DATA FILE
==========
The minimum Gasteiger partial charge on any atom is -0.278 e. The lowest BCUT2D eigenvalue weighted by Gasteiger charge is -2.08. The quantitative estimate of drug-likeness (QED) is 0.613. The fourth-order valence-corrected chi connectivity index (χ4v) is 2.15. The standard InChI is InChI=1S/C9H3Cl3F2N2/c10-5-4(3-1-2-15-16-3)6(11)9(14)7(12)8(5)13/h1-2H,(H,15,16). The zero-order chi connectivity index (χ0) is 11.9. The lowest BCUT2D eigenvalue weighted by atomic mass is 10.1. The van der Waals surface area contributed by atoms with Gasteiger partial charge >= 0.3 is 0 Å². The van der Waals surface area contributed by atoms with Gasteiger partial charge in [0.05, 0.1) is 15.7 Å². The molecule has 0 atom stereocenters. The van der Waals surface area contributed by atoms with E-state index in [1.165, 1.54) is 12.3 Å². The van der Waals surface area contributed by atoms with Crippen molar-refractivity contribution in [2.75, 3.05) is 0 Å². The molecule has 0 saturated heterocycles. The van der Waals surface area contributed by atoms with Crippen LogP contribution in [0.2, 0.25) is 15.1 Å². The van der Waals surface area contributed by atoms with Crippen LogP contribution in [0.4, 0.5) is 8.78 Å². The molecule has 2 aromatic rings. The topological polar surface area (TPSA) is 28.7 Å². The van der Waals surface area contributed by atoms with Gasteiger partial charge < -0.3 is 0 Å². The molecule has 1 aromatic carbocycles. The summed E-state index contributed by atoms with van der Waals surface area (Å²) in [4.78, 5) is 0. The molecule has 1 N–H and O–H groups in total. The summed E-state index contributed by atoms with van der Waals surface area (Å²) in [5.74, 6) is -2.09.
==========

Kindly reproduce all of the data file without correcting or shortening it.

The minimum Gasteiger partial charge on any atom is -0.278 e. The lowest BCUT2D eigenvalue weighted by Gasteiger charge is -2.08. The quantitative estimate of drug-likeness (QED) is 0.613. The fourth-order valence-corrected chi connectivity index (χ4v) is 2.15. The standard InChI is InChI=1S/C9H3Cl3F2N2/c10-5-4(3-1-2-15-16-3)6(11)9(14)7(12)8(5)13/h1-2H,(H,15,16). The zero-order chi connectivity index (χ0) is 11.9. The lowest BCUT2D eigenvalue weighted by atomic mass is 10.1. The van der Waals surface area contributed by atoms with Gasteiger partial charge >= 0.3 is 0 Å². The van der Waals surface area contributed by atoms with Gasteiger partial charge in [0.05, 0.1) is 15.7 Å². The molecule has 0 atom stereocenters. The van der Waals surface area contributed by atoms with E-state index in [1.165, 1.54) is 12.3 Å². The van der Waals surface area contributed by atoms with Crippen molar-refractivity contribution in [2.75, 3.05) is 0 Å². The molecule has 0 saturated heterocycles. The van der Waals surface area contributed by atoms with Crippen LogP contribution in [0.2, 0.25) is 15.1 Å². The van der Waals surface area contributed by atoms with Crippen LogP contribution in [0.4, 0.5) is 8.78 Å². The molecule has 2 aromatic rings. The topological polar surface area (TPSA) is 28.7 Å². The van der Waals surface area contributed by atoms with Gasteiger partial charge < -0.3 is 0 Å². The molecule has 1 aromatic carbocycles. The summed E-state index contributed by atoms with van der Waals surface area (Å²) in [4.78, 5) is 0. The molecule has 1 N–H and O–H groups in total. The summed E-state index contributed by atoms with van der Waals surface area (Å²) in [5.74, 6) is -2.09.